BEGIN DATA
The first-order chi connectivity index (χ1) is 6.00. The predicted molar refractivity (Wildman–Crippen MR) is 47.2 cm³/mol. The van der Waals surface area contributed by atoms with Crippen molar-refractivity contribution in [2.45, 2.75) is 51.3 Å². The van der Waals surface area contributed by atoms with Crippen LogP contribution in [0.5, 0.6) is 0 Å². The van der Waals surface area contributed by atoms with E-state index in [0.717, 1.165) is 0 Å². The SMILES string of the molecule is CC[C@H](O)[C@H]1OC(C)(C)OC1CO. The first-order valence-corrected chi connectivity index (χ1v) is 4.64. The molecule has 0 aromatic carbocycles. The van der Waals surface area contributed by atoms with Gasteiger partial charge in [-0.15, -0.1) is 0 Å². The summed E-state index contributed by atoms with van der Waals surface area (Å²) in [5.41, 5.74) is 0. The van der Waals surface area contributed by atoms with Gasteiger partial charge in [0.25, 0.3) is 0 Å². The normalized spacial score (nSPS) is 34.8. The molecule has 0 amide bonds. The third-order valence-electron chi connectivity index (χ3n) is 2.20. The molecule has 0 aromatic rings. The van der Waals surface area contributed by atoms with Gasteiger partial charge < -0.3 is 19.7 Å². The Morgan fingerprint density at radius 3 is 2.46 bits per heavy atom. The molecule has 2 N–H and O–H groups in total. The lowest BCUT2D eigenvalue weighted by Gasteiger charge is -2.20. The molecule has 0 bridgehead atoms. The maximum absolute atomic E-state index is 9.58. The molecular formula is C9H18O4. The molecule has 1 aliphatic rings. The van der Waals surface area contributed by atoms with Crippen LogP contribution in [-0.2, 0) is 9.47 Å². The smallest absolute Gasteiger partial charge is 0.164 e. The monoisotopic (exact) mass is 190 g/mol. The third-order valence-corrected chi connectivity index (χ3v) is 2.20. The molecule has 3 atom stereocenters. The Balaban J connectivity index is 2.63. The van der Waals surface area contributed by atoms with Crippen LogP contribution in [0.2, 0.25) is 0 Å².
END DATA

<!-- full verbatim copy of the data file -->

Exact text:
The first-order chi connectivity index (χ1) is 6.00. The predicted molar refractivity (Wildman–Crippen MR) is 47.2 cm³/mol. The van der Waals surface area contributed by atoms with Crippen molar-refractivity contribution in [2.45, 2.75) is 51.3 Å². The van der Waals surface area contributed by atoms with Crippen LogP contribution in [0.5, 0.6) is 0 Å². The van der Waals surface area contributed by atoms with E-state index in [0.717, 1.165) is 0 Å². The SMILES string of the molecule is CC[C@H](O)[C@H]1OC(C)(C)OC1CO. The first-order valence-corrected chi connectivity index (χ1v) is 4.64. The molecule has 0 aromatic carbocycles. The van der Waals surface area contributed by atoms with Gasteiger partial charge in [-0.15, -0.1) is 0 Å². The summed E-state index contributed by atoms with van der Waals surface area (Å²) in [5.41, 5.74) is 0. The van der Waals surface area contributed by atoms with Gasteiger partial charge in [0.25, 0.3) is 0 Å². The normalized spacial score (nSPS) is 34.8. The molecule has 0 amide bonds. The third-order valence-electron chi connectivity index (χ3n) is 2.20. The molecule has 0 aromatic rings. The van der Waals surface area contributed by atoms with Gasteiger partial charge < -0.3 is 19.7 Å². The Morgan fingerprint density at radius 3 is 2.46 bits per heavy atom. The molecule has 2 N–H and O–H groups in total. The lowest BCUT2D eigenvalue weighted by Gasteiger charge is -2.20. The molecule has 0 bridgehead atoms. The maximum absolute atomic E-state index is 9.58. The molecular formula is C9H18O4. The molecule has 1 aliphatic rings. The van der Waals surface area contributed by atoms with Crippen LogP contribution in [-0.2, 0) is 9.47 Å². The smallest absolute Gasteiger partial charge is 0.164 e. The monoisotopic (exact) mass is 190 g/mol. The third-order valence-corrected chi connectivity index (χ3v) is 2.20. The molecule has 3 atom stereocenters. The Balaban J connectivity index is 2.63. The van der Waals surface area contributed by atoms with Crippen LogP contribution in [0.2, 0.25) is 0 Å².